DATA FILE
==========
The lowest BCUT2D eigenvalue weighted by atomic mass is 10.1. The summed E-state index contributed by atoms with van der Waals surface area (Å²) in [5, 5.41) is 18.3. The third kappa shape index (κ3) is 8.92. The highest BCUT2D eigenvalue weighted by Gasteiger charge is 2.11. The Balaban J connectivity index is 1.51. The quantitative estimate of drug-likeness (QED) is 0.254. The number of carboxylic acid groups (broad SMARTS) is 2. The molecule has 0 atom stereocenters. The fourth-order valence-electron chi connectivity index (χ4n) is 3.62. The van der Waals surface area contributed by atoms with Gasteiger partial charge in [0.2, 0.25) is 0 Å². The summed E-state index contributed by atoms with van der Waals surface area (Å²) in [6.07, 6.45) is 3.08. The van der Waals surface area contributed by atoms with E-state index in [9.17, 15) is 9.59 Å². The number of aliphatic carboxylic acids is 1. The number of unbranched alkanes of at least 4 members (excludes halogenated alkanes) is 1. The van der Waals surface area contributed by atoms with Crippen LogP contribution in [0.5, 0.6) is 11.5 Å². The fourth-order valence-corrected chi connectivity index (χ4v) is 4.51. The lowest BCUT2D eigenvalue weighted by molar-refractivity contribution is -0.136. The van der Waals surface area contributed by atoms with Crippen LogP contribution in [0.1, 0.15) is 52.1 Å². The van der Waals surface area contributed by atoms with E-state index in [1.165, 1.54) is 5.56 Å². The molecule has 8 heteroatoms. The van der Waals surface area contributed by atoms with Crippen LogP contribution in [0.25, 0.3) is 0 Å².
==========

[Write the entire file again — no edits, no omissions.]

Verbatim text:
The lowest BCUT2D eigenvalue weighted by atomic mass is 10.1. The summed E-state index contributed by atoms with van der Waals surface area (Å²) in [5, 5.41) is 18.3. The third kappa shape index (κ3) is 8.92. The highest BCUT2D eigenvalue weighted by Gasteiger charge is 2.11. The Balaban J connectivity index is 1.51. The quantitative estimate of drug-likeness (QED) is 0.254. The number of carboxylic acid groups (broad SMARTS) is 2. The molecule has 0 atom stereocenters. The fourth-order valence-electron chi connectivity index (χ4n) is 3.62. The van der Waals surface area contributed by atoms with Gasteiger partial charge in [0.2, 0.25) is 0 Å². The summed E-state index contributed by atoms with van der Waals surface area (Å²) in [6.07, 6.45) is 3.08. The van der Waals surface area contributed by atoms with E-state index in [9.17, 15) is 9.59 Å². The number of aliphatic carboxylic acids is 1. The number of unbranched alkanes of at least 4 members (excludes halogenated alkanes) is 1. The van der Waals surface area contributed by atoms with Crippen LogP contribution in [0.5, 0.6) is 11.5 Å². The fourth-order valence-corrected chi connectivity index (χ4v) is 4.51. The lowest BCUT2D eigenvalue weighted by molar-refractivity contribution is -0.136. The van der Waals surface area contributed by atoms with Crippen LogP contribution in [0.1, 0.15) is 52.1 Å². The van der Waals surface area contributed by atoms with E-state index in [1.165, 1.54) is 5.56 Å². The molecule has 8 heteroatoms. The van der Waals surface area contributed by atoms with Crippen LogP contribution in [0.25, 0.3) is 0 Å².